Of course, I’m a little proud to have helped at the start. But I’m a lot happier about where the process has gone since then — because it is evidence that it’s been both pushed and led in a focused way, by thousands of people, over many years.
One of the things that always struck me when I was consulting to the U.S. Army was how different it was from working with companies or governments. Yes, there was the obvious factor of having a chain of command: if the base commander said, “Do it,” people did it. That certainly helped with the implementation aspect.
But there were other factors that were far more important than simply following orders. I view sustainability as a mission: something we absolutely must do. Once you understand that the existential risks to ecosystems and human systems are both real and deadly serious, you cannot easily walk away from this work. It becomes a calling.
And Army people, though not all of them agree with all the tenets of sustainability, certainly understood the nature of a mission, and the focus and dedication with which a mission must be approached — much better than I did, since they were putting their lives on the line for the mission of keeping the nation safe.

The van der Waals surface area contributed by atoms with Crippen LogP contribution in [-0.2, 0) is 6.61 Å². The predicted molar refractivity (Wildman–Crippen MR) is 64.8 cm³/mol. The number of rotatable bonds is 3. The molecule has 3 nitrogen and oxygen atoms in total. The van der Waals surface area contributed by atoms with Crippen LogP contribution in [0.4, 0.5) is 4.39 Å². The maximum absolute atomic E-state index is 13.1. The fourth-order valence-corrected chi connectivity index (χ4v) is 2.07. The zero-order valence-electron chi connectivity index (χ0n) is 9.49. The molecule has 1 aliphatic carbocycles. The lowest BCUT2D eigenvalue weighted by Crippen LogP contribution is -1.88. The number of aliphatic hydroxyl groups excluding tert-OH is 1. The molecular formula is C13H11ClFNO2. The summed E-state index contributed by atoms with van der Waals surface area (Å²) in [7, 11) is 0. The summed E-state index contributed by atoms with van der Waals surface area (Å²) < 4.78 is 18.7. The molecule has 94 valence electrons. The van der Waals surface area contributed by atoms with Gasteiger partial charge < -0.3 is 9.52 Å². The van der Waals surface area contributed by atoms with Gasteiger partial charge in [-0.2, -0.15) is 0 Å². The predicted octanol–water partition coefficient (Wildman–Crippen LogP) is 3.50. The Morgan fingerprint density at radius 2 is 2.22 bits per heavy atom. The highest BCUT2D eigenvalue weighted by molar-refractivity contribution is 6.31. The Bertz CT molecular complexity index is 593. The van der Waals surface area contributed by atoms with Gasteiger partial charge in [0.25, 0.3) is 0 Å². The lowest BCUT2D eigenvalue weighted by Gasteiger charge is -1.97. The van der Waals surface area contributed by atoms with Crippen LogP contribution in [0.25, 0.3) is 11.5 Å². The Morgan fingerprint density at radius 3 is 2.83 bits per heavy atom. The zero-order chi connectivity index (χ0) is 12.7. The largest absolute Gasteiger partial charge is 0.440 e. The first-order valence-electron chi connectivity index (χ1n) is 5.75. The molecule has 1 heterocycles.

So I never had to explain to them what I meant when I said, “Sustainability is serious.”
Secondly, there is a deep appreciation in the Army for the concept of meritorious leadership. Nobody achieves an advancement in rank without proving that they deserve it — not just with knowledge and experience, but with bravery, and the ability to set an example for others. In the Army, you don’t “fake it till you make it.” You either do it or you don’t, and you practice before you preach.
Finally, armies have an ability to do bold things – at scale, quickly – by mobilizing large numbers of people around a common goal. And by now, you should be able to surmise why I am dwelling on this topic: because I think today’s sustainability movement, which is growing fast but must grow faster still, needs more of just these qualities.
A deep and widely-held sense of mission. Brave and meritorious leadership at the helm of our institutions, supported by a cascade of motivated leaders at every level of service. And bold, large-scale goals, with ambitious timelines, matched to the scale of the challenges at hand.
That’s what is called for now, throughout the global movement for sustainable development. This is even more true now than when I called, in the final chapter of my 2008 book The Sustainability Transformation
, for “An Army for Sustainability.”
Because starting processes is one thing; seeing the mission of transformation through to its conclusion is quite another.
Alan AtKisson is an author, songwriter and senior consultant in the field of sustainable development. He was elected into the Sustainability Hall of Fame in 2013, and made a full member of the Club of Rome in 2015. His most recent book, with Axel Klimek, is called “Parachuting Cats into Borneo - and Other Lessons from the Change Café” (2016).
© 2017 by Alan AtKisson